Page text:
When David presses Brother Jerome (John Carradine) for answers, he explains that the man is actually the Devil himself and that the monks captured him using the “staff of truth”. Over the course of the night, the man continues to beg David to release him, and he will have to choose which story he believes. Is the man the unfortunate prisoner of fanatical monks? Or will freeing him unleash evil on the world once again?
Season 2, Episode 17
Professional dancer Liz Powell (Barbara Nichols) is plagued by a recurring nightmare. No matter how her dream starts, she always winds up in a hospital, where a nurse leads her down a hallway to room 22, the morgue, and tells her they have room for one more. Everyone around her assumes Liz’s dreams are just the product of exhaustion. But when she starts seeing parallels between the nightmare and her real life, Liz knows that something more is going on.
“It’s A Good Life”
Season 3, Episode 8
One day, the people of Peaksville, Ohio woke up to find that the rest of the world had disappeared. The cause? A six-year-old boy, Anthony Fremont (Billy Mumy), who uses his mysterious powers to control the town and bend it to his whims. He can read minds, and if anyone displeases him, he sends them to a mysterious alternate universe he calls “the cornfield”.
What makes “It’s A Good Life” so scary is the fact that Anthony is so all-powerful. Everyone around him lives in constant fear, and there is no escape.
“The Midnight Sun”
Season 3, Episode 10
In the world of “The Midnight Sun”, the Earth has been thrown off its orbit and is slowly moving closer to the sun. With the end of the world imminent, artist Norma (Lois Nettleton) and her landlady Mrs. Bronson (Betty Garde) attempt to stick it out in their New York City apartment building. As the temperature continues to rise, tensions between the two women heighten. The concept of slowly cooking to death is terrifying enough, but the episode also delivers a brutal twist that will send shivers down anyone’s spine.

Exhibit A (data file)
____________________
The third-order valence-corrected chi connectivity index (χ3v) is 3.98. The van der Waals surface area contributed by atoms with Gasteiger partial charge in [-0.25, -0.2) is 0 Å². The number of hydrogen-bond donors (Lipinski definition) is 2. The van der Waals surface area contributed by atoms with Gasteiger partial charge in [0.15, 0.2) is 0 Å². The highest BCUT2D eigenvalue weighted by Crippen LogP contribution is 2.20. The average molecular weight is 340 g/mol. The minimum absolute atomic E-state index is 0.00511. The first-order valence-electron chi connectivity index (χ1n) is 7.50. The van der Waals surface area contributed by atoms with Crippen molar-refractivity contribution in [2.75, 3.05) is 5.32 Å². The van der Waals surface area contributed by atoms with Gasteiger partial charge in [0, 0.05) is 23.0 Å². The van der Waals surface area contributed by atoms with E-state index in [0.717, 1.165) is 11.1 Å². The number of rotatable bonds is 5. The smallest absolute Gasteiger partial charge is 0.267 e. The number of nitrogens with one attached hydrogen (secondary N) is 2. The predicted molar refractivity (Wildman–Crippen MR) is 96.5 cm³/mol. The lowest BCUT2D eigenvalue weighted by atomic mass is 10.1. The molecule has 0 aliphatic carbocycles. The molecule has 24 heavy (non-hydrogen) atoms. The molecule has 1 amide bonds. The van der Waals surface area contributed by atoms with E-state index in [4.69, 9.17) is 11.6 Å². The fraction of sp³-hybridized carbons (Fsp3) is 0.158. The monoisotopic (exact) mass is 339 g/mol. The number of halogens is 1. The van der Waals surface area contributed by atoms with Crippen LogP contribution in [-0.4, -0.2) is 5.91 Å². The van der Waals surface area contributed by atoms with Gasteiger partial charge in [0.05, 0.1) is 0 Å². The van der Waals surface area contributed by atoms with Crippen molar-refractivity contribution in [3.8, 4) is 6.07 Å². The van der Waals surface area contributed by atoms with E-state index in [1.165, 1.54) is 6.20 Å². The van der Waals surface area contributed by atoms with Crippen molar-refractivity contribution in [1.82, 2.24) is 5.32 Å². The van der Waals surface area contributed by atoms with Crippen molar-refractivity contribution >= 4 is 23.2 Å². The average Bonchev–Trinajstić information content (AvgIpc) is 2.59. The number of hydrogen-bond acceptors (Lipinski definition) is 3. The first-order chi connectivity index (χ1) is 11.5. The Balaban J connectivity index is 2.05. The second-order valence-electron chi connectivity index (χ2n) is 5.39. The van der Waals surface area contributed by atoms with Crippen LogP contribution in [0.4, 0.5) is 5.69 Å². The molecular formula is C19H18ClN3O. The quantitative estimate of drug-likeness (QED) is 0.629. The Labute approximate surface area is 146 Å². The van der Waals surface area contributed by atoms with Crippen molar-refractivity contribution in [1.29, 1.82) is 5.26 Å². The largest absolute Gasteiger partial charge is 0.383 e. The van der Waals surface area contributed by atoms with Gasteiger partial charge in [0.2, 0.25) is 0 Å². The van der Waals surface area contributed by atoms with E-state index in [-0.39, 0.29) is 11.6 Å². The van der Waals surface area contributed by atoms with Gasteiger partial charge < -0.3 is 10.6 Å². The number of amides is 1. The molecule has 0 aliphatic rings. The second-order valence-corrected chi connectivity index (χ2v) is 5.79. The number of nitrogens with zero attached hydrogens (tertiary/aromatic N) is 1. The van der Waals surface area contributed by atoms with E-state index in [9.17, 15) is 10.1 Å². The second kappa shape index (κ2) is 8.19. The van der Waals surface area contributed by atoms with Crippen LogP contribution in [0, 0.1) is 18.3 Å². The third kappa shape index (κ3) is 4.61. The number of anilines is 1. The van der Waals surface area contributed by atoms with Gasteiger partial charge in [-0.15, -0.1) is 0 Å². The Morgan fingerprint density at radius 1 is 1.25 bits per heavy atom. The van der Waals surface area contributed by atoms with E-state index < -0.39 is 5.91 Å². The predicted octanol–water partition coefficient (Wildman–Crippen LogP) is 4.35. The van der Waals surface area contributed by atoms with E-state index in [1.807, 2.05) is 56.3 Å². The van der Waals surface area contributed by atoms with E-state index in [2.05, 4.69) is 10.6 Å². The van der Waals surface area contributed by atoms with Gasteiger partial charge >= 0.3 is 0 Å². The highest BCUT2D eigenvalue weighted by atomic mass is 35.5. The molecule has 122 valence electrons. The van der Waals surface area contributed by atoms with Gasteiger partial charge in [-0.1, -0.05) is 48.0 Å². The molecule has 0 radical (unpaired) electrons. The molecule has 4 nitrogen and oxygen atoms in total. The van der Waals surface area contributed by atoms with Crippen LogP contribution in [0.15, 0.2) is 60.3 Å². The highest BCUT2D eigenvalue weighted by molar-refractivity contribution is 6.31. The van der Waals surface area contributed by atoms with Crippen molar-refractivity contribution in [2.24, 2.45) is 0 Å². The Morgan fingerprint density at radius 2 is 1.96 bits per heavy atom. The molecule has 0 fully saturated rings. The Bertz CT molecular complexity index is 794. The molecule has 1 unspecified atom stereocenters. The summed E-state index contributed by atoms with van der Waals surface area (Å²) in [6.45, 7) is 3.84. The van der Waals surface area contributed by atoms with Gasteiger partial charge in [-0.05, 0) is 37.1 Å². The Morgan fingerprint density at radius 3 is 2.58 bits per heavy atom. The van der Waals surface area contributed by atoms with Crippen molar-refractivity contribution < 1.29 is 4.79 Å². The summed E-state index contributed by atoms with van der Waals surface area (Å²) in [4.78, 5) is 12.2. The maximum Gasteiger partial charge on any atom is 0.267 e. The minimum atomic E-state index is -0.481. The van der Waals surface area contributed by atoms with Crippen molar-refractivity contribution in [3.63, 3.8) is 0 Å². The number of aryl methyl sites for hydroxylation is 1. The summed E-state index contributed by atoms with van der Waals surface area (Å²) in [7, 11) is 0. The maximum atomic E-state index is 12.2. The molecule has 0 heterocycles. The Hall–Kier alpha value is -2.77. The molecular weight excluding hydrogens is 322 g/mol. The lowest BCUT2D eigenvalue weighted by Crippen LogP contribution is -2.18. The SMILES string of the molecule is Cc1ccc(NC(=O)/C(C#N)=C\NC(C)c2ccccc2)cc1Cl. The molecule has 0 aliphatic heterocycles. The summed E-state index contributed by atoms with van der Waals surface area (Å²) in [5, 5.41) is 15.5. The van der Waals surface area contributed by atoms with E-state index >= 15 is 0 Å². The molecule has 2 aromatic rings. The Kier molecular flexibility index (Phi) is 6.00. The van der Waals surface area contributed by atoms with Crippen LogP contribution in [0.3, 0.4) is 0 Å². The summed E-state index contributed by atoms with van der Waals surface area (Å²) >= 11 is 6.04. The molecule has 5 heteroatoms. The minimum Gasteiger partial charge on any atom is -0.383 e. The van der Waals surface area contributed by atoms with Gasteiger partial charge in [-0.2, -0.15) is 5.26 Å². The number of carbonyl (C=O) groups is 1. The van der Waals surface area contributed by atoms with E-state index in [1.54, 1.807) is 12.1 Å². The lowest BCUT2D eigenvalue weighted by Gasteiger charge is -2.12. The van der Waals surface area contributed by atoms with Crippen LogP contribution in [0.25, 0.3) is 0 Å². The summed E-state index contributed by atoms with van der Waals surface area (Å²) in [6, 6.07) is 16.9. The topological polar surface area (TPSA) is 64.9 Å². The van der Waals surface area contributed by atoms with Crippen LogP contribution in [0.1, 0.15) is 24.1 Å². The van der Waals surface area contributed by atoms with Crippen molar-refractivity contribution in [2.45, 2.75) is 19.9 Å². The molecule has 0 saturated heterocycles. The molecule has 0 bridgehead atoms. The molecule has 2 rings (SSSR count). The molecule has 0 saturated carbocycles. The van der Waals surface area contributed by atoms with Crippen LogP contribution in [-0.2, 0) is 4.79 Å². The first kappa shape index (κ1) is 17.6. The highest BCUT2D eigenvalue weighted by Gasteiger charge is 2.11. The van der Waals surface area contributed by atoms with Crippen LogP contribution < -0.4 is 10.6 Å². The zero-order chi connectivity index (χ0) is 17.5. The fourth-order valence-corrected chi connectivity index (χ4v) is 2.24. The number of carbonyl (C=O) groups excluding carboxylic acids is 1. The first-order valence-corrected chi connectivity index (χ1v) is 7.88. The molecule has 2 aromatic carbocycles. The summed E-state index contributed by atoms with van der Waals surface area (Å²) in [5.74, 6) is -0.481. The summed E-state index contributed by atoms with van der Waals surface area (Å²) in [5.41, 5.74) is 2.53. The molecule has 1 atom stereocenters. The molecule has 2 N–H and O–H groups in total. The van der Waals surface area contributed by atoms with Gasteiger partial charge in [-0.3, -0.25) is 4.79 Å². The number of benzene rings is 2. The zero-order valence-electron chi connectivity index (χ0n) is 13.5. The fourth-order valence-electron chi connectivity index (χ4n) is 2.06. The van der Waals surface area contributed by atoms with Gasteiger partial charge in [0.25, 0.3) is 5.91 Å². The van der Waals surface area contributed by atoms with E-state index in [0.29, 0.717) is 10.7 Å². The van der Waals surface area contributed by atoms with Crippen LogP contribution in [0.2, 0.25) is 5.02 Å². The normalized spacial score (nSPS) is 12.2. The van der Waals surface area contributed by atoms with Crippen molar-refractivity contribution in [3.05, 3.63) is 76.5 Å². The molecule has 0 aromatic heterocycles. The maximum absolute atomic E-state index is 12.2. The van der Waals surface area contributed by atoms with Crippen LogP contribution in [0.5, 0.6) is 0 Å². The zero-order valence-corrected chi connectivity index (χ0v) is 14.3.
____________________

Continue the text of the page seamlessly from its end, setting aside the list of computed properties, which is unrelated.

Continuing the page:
“Nightmare at 20,000 Feet”
Season 5, Episode 3
“Nightmare at 20,000 Feet” is easily the most famous Twilight Zone episode, and for good reason. Six months after suffering a nervous breakdown, Robert Wilson (William Shatner) is on a flight home to settle back into his normal life. When he glances out the window, he’s shocked to see a gremlin on the wing of the plane. He’s quick to realize that no one will believe him, since his last breakdown was also on a plane, but he continues to call people over for help when he sees the creature tampering with one of the engines.
At first glance, “Nightmare at 20,000 Feet” wouldn't seem that scary to modern audiences, especially because the gremlin costume is very campy. But the real scares come from Robert’s palpable fear. We don’t recommend watching this one if you have a flight coming up.
Season 5, Episode 6
Of course, no horror series would be complete without an episode dedicated to a scary doll. Erich Streator (Telly Savalas) has always been frustrated by the fact that he can’t have children and takes that frustration out on his young stepdaughter Christine (Tracy Stratford). When Christine is given “Talky Tina”, a wind-up doll, by her mother, Erich is instantly irritated by it. It turns out the feeling is mutual when Tina starts talking to Erich without being wound up, telling him how much she dislikes him.
Terrified, Erich tries to get rid of Tina, but no matter what he does, the doll ends up back in the house. As his paranoia begins to tear his family apart, Tina makes it clear she will not stop until Erich pays the price for his actions.
Season 5, Episode 19
Elva Keene (Gladys Cooper), an elderly woman, keeps receiving mysterious phone calls in the middle of a stormy night. Every time she picks up, all the groaning man on the other end says is that he wants to talk to her. Elva is terrified, but her housekeeper believes it’s just a bad connection because of the storm. But things get even more confusing when the call is traced to a downed phone line in the local cemetery.
Featured image from "The Twilight Zone" via CBS.